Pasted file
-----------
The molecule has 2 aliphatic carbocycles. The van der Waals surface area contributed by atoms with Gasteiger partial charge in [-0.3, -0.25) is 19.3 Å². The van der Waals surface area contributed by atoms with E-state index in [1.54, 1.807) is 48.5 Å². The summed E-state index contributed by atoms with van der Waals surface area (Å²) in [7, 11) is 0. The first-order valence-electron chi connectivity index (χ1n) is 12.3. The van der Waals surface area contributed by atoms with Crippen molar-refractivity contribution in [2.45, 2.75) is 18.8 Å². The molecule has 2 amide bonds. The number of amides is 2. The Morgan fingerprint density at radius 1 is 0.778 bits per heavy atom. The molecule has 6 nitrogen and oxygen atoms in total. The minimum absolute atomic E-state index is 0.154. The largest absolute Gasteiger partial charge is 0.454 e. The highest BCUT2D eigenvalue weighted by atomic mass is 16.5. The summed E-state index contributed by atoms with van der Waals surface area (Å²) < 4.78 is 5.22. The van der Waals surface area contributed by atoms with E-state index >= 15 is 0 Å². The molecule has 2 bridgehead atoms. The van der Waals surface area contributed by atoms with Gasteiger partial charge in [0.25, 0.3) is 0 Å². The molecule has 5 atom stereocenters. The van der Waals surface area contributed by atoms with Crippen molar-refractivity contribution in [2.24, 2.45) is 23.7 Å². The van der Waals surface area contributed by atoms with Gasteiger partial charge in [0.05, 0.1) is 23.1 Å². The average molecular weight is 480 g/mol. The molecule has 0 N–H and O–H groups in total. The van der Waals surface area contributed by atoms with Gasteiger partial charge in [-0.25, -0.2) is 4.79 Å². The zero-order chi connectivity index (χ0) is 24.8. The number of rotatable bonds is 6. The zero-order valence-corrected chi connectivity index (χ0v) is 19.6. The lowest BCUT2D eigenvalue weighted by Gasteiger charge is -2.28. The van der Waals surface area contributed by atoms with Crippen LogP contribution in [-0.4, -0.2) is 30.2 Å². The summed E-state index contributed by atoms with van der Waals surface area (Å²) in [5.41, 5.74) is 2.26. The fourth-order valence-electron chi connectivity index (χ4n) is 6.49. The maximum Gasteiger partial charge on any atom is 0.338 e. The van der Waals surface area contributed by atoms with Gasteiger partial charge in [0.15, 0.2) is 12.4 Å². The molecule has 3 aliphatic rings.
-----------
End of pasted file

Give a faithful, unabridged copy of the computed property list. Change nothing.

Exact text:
The molecule has 2 aliphatic carbocycles. The van der Waals surface area contributed by atoms with Gasteiger partial charge in [-0.3, -0.25) is 19.3 Å². The van der Waals surface area contributed by atoms with E-state index in [1.54, 1.807) is 48.5 Å². The summed E-state index contributed by atoms with van der Waals surface area (Å²) in [7, 11) is 0. The first-order valence-electron chi connectivity index (χ1n) is 12.3. The van der Waals surface area contributed by atoms with Crippen molar-refractivity contribution in [2.45, 2.75) is 18.8 Å². The molecule has 2 amide bonds. The number of amides is 2. The Morgan fingerprint density at radius 1 is 0.778 bits per heavy atom. The molecule has 6 nitrogen and oxygen atoms in total. The minimum absolute atomic E-state index is 0.154. The largest absolute Gasteiger partial charge is 0.454 e. The highest BCUT2D eigenvalue weighted by atomic mass is 16.5. The summed E-state index contributed by atoms with van der Waals surface area (Å²) < 4.78 is 5.22. The van der Waals surface area contributed by atoms with E-state index >= 15 is 0 Å². The molecule has 2 bridgehead atoms. The van der Waals surface area contributed by atoms with Gasteiger partial charge in [0.25, 0.3) is 0 Å². The molecule has 5 atom stereocenters. The van der Waals surface area contributed by atoms with Crippen molar-refractivity contribution in [2.24, 2.45) is 23.7 Å². The van der Waals surface area contributed by atoms with Gasteiger partial charge in [0.05, 0.1) is 23.1 Å². The average molecular weight is 480 g/mol. The molecule has 0 N–H and O–H groups in total. The van der Waals surface area contributed by atoms with Gasteiger partial charge in [-0.25, -0.2) is 4.79 Å². The zero-order chi connectivity index (χ0) is 24.8. The number of rotatable bonds is 6. The zero-order valence-corrected chi connectivity index (χ0v) is 19.6. The lowest BCUT2D eigenvalue weighted by Gasteiger charge is -2.28. The van der Waals surface area contributed by atoms with Crippen LogP contribution in [-0.4, -0.2) is 30.2 Å². The summed E-state index contributed by atoms with van der Waals surface area (Å²) in [5.41, 5.74) is 2.26. The fourth-order valence-electron chi connectivity index (χ4n) is 6.49. The maximum Gasteiger partial charge on any atom is 0.338 e. The van der Waals surface area contributed by atoms with Gasteiger partial charge in [0.15, 0.2) is 12.4 Å². The molecule has 3 aliphatic rings.